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3 Posts authored by: Jonathan Gregalis Employee

The following is a guest blog from industry writer, David Strom. More on him below.


One of the best takeaways I got from attending the RSA® Archer Summit 2018 was the opportunity to listen to customers tell their deployment stories. I have put together a series of tips based on advice from several speakers who have been using the product for many years. 


One speaker, a director of risk operations for a large retailer and a long-time user of RSA Archer, talked about the challenges of their initial deployment.  Things didn't start out very well initially - their first deployment was less than successful.  They originally were running three different instances of RSA Archer. It broke easily and was implemented so poorly that it was hard to make changes, they told conference attendees. Plus the data quality was poor and none of these instances used a common data repository. As a result, it had a bad rap with the Information Security department. They had to reset and evaluate their environment.  But now, their RSA Archer deployment is a different story, as you will see below.


Here are my top ten tips to ensure that your RSA Archer deployment won’t die on the vine.


1) First, know your stakeholders. When this large retailer began its project, they spent a lot of time analyzing who was eventually going to use RSA Archer. They researched and found their key influencers who had been passionate (both positive and negative) about the platform and what their initial impressions were about using the product.  Then, they created a scale that went from defy to neutral to advocating for the platform.  Next, they looked at what it would take to move each influencer in a more positive direction. Part of this stakeholder analysis included various business unit owners that would eventually benefit from using RSA Archer.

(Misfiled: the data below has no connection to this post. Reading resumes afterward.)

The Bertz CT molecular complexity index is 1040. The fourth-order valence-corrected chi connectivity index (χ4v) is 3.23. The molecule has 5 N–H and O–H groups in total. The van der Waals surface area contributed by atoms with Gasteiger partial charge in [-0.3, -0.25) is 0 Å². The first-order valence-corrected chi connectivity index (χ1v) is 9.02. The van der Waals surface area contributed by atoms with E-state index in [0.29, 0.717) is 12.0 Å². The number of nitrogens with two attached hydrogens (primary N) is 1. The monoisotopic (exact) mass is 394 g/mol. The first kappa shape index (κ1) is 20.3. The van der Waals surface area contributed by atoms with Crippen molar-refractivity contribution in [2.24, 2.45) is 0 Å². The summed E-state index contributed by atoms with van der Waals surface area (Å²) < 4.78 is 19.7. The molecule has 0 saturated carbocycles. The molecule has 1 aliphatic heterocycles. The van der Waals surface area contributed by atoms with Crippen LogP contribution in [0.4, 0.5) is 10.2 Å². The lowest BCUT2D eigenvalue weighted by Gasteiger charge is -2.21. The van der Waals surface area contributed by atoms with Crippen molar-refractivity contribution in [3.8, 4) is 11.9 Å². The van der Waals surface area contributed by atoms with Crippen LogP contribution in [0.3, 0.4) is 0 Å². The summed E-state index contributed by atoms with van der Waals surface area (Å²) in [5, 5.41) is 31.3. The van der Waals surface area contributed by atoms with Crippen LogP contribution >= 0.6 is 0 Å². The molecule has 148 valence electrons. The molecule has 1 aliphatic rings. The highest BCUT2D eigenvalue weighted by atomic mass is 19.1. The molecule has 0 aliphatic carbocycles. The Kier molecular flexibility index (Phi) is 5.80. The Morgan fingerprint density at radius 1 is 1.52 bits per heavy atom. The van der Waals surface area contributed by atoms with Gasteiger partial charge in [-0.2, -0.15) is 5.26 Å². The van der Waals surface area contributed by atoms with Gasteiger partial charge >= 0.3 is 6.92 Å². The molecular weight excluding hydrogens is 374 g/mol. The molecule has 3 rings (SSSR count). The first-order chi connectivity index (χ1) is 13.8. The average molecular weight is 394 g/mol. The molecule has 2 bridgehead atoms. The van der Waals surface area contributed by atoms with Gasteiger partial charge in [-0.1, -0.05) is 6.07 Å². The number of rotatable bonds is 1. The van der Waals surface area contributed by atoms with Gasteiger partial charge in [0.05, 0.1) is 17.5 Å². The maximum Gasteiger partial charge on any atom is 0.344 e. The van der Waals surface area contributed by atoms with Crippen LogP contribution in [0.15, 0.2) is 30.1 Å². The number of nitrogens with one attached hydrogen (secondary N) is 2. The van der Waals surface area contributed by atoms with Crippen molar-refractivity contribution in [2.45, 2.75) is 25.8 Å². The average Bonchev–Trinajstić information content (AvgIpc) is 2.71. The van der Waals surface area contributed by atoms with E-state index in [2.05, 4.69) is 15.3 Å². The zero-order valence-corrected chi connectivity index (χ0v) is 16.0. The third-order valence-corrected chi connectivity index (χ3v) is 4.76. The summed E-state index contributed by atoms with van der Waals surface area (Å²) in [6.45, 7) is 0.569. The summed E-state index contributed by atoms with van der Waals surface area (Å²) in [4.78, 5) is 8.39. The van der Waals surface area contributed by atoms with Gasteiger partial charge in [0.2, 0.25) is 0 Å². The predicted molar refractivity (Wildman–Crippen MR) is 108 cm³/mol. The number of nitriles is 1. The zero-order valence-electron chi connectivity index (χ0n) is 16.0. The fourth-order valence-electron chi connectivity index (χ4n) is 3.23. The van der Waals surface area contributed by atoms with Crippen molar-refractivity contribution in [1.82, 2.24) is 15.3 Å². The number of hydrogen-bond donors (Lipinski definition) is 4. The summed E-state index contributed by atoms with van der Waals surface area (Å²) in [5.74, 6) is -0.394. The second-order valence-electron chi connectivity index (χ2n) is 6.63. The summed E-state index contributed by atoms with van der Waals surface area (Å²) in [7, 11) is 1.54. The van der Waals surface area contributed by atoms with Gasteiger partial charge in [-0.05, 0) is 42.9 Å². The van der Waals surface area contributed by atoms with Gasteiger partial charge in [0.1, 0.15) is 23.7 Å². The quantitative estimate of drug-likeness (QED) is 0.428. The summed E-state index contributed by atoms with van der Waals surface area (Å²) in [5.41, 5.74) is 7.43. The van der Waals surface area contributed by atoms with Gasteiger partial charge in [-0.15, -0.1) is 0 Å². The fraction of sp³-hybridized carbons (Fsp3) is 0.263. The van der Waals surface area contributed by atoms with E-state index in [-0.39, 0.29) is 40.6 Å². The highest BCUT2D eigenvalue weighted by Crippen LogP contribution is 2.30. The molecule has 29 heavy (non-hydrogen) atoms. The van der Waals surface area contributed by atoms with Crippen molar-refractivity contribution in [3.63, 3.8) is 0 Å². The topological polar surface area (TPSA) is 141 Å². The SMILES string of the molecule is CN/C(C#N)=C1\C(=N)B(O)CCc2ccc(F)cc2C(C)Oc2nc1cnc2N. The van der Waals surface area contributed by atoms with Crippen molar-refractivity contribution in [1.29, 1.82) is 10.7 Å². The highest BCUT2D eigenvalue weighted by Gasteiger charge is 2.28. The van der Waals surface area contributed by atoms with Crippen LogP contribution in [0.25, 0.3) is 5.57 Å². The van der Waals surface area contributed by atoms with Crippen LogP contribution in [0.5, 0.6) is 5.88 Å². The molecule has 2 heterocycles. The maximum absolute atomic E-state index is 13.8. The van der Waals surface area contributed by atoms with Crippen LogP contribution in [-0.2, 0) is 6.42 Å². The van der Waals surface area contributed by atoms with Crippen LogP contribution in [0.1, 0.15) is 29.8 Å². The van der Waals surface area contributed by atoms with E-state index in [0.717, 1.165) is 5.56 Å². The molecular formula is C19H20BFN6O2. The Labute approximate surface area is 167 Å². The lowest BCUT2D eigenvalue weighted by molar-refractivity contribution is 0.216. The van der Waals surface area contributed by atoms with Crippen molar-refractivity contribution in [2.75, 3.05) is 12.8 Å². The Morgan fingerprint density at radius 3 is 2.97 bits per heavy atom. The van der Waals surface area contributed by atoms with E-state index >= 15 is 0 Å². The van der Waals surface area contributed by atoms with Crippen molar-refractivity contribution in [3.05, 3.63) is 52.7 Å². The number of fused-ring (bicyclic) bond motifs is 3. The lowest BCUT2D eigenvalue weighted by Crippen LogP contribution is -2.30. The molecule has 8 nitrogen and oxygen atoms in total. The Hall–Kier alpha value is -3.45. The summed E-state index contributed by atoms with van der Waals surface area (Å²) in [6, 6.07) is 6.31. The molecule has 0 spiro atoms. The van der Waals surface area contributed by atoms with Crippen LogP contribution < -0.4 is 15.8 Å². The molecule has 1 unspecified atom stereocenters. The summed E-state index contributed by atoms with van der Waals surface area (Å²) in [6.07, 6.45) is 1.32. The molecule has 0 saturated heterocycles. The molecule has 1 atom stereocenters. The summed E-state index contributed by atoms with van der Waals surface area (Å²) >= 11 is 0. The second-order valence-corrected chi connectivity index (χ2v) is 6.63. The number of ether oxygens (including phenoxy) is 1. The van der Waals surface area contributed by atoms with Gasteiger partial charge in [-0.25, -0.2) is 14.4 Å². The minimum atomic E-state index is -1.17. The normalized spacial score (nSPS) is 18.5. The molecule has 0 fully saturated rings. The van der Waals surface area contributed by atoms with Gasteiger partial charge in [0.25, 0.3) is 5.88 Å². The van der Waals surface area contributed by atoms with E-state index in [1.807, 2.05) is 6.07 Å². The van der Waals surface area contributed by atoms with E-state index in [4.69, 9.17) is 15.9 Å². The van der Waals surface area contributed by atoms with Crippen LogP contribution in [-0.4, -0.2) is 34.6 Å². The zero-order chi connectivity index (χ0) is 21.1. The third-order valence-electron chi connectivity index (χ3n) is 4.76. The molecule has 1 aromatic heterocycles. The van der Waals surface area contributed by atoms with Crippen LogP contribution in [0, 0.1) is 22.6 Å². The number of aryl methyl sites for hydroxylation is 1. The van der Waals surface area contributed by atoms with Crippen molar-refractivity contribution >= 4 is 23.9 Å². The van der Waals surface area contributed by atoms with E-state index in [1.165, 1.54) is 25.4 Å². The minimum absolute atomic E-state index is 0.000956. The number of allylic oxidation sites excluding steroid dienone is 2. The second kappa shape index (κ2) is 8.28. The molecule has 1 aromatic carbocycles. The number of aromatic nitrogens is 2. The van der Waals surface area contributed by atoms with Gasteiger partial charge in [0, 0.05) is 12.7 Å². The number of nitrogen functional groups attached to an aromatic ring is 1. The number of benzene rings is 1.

2) Make sure you look for influencers in non-obvious departments, too. The retailer wanted to woo their Chief Legal officer, even though they knew it would be a hard sell. This was because they face many regular legal situations, such as slip and fall accidents, or having to find someone who is fired so they can get their last paycheck.  Sometimes, it would take weeks to track down this ex-employee. The IT Manager for the retail though showed how RSA Archer could speed things up and got their legal department on board.


Matt Hancock went into more detail in another session at the conference. He is the principal advisor for risk at Rio Tinto, an Australia mining company with more than 47,000 global employees. They matched their existing risk register with their organizational structure, to ensure that they were going after the right targets. Matthew Hancock of Rio Tinto talks about the company's risk management journey with RSA Archer.

Matt Hancock of Rio Tinto, presenting at RSA Archer Summit 2018